Skip to main content
Foundations of Information, Networks, and Decision Systems

Talk Information 12/02/2021

Title: Control Theoretic Modeling of Bounded Rationality in Games
Speaker: Jeff Shamma
Date and Time: 12/02/2021 4:10PM ET
Location: Phillips 233 and Zoom

Abstract: The classical solution concept of Nash equilibrium in game theory presumes that each agent’s decision is optimal with respect to the decisions of others. Bounded rationality modeling, for which there is a long history and extensive body of research, seeks to understand game outcomes where the capacity of agents to act as optimizers is limited, as would be the case in large-scale or complex environments. This talk presents two approaches to bounded rationality inspired by concepts in feedback control. The first is in the setting of learning in games, where agents utilize simple adaptive rules over the course of repeated interactions to adjust their decisions. We present an overview of the control theoretic concept of passivity, which captures the behavior of many learning rules considered in the learning in games literature. This model imposes an intuitive dynamic constraint on how decisions evolve in reaction to dynamic rewards. We present preliminary experimental results that examine the degree to which participant decisions are consistent with passivity modeling. The second is in the setting of partially observed stochastic games. We describe an alternative equilibrium concept, termed empirical evidence equilibria, where agents utilize reduced order models of both the environment and decision rules of other agents. We establish existence results for such equilibria and, in special settings, compare to Nash equilibria, correlated equilibria, and mean field games.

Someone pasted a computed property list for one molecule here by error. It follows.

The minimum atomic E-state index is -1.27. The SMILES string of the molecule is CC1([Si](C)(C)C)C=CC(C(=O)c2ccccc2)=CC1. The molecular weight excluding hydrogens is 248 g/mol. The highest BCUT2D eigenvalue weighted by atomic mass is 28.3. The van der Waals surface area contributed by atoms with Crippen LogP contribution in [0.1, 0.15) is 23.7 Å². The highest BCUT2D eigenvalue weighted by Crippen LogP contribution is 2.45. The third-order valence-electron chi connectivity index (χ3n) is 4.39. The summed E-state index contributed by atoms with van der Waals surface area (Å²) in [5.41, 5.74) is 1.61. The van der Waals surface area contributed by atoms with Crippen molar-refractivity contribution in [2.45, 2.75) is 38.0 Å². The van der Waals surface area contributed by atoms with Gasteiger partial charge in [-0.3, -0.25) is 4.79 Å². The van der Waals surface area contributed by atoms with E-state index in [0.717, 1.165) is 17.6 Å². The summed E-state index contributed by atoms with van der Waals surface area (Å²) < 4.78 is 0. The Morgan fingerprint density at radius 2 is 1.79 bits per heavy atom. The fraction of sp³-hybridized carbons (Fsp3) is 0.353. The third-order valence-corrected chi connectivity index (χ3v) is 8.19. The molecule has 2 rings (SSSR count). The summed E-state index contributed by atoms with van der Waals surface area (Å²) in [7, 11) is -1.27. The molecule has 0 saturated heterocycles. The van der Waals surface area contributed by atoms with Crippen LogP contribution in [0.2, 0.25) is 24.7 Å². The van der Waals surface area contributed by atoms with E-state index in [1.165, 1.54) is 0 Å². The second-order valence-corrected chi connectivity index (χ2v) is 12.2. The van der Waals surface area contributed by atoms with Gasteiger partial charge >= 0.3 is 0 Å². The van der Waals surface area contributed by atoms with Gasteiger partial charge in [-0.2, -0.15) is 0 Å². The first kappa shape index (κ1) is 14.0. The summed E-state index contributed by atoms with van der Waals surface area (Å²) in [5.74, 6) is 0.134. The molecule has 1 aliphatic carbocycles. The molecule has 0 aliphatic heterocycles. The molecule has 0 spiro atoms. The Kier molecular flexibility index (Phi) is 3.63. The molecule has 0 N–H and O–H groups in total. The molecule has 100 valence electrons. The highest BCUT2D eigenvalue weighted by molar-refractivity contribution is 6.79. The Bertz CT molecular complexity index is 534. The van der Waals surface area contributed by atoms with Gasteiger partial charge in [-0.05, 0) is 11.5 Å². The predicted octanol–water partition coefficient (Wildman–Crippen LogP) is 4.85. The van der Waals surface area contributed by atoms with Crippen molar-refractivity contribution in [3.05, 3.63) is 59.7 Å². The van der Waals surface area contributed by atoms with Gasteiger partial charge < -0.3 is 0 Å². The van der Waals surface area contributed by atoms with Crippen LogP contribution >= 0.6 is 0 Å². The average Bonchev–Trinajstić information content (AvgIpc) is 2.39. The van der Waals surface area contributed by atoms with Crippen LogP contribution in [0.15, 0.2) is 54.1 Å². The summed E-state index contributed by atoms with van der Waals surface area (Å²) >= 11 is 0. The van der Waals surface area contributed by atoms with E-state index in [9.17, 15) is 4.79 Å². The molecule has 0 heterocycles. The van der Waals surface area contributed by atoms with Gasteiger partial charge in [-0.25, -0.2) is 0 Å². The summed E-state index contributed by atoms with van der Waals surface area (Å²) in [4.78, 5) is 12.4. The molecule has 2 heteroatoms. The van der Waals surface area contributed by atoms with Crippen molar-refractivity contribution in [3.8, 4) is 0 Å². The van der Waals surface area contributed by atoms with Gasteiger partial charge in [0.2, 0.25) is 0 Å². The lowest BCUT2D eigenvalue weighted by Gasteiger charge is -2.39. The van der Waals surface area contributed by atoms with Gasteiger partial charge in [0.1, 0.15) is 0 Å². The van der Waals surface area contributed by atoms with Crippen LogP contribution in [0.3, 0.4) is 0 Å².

Bio: Jeff S. Shamma is with the University of Illinois at Urbana-Champaign where he is the Department Head of Industrial and Enterprise Systems Engineering (ISE) and Jerry S. Dobrovolny Chair in ISE. His prior academic appointments include faculty positions at the King Abdullah University of Science and Technology (KAUST) and Georgia Institute of Technology, where he was the Julian T. Hightower Chair in Systems and Controls. Jeff received a PhD in Systems Science and Engineering from MIT in 1988. He is a Fellow of IEEE and IFAC; a recipient of the IFAC High Impact Paper Award, AACC Donald P. Eckman Award, and NSF Young Investigator Award; and a past Distinguished Lecturer of the IEEE Control Systems Society. Jeff is currently serving as Editor-in-Chief for the IEEE Transactions on Control of Network Systems.